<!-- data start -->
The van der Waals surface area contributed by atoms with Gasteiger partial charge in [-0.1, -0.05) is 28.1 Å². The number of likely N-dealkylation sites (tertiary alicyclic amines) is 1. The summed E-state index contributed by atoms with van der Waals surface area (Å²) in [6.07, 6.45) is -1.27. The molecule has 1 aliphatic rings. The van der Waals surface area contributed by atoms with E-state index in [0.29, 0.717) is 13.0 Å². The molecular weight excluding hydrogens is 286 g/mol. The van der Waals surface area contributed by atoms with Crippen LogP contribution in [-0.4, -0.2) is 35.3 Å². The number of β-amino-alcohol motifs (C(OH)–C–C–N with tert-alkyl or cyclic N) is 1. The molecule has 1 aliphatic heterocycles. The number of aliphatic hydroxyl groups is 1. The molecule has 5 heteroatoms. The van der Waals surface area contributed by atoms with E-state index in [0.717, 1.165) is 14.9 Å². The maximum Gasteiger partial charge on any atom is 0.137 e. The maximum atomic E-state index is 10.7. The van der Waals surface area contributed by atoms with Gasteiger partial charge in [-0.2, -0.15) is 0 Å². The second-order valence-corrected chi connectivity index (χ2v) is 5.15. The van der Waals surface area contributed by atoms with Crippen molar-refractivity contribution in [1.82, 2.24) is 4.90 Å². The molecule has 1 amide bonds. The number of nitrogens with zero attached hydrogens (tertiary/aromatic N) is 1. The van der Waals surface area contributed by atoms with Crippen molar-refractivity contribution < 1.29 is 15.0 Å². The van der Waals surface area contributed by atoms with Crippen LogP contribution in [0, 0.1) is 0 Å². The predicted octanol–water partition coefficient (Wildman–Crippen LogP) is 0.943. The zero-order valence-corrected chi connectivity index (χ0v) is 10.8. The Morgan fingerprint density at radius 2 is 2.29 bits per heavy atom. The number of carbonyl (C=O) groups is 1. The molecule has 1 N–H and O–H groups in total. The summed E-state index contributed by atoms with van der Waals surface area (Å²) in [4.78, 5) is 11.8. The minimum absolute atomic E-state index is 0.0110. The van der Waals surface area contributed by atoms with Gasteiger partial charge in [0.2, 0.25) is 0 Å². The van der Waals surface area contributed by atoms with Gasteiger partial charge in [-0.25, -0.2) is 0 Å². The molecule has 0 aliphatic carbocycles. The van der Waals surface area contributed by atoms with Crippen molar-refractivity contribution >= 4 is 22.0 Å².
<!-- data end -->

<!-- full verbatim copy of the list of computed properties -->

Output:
The van der Waals surface area contributed by atoms with Gasteiger partial charge in [-0.1, -0.05) is 28.1 Å². The number of likely N-dealkylation sites (tertiary alicyclic amines) is 1. The summed E-state index contributed by atoms with van der Waals surface area (Å²) in [6.07, 6.45) is -1.27. The molecule has 1 aliphatic rings. The van der Waals surface area contributed by atoms with E-state index in [0.29, 0.717) is 13.0 Å². The molecular weight excluding hydrogens is 286 g/mol. The van der Waals surface area contributed by atoms with Crippen LogP contribution in [-0.4, -0.2) is 35.3 Å². The number of β-amino-alcohol motifs (C(OH)–C–C–N with tert-alkyl or cyclic N) is 1. The molecule has 1 aliphatic heterocycles. The number of aliphatic hydroxyl groups is 1. The molecule has 5 heteroatoms. The van der Waals surface area contributed by atoms with E-state index in [0.717, 1.165) is 14.9 Å². The maximum Gasteiger partial charge on any atom is 0.137 e. The maximum atomic E-state index is 10.7. The van der Waals surface area contributed by atoms with Gasteiger partial charge in [-0.2, -0.15) is 0 Å². The second-order valence-corrected chi connectivity index (χ2v) is 5.15. The van der Waals surface area contributed by atoms with Crippen molar-refractivity contribution in [1.82, 2.24) is 4.90 Å². The molecule has 1 amide bonds. The number of nitrogens with zero attached hydrogens (tertiary/aromatic N) is 1. The van der Waals surface area contributed by atoms with Crippen molar-refractivity contribution < 1.29 is 15.0 Å². The van der Waals surface area contributed by atoms with Crippen LogP contribution in [0, 0.1) is 0 Å². The predicted octanol–water partition coefficient (Wildman–Crippen LogP) is 0.943. The zero-order valence-corrected chi connectivity index (χ0v) is 10.8. The Morgan fingerprint density at radius 2 is 2.29 bits per heavy atom. The number of carbonyl (C=O) groups is 1. The molecule has 1 N–H and O–H groups in total. The summed E-state index contributed by atoms with van der Waals surface area (Å²) in [4.78, 5) is 11.8. The minimum absolute atomic E-state index is 0.0110. The van der Waals surface area contributed by atoms with Gasteiger partial charge in [0.2, 0.25) is 0 Å². The van der Waals surface area contributed by atoms with Gasteiger partial charge in [-0.25, -0.2) is 0 Å². The molecule has 0 aliphatic carbocycles. The van der Waals surface area contributed by atoms with Crippen molar-refractivity contribution >= 4 is 22.0 Å².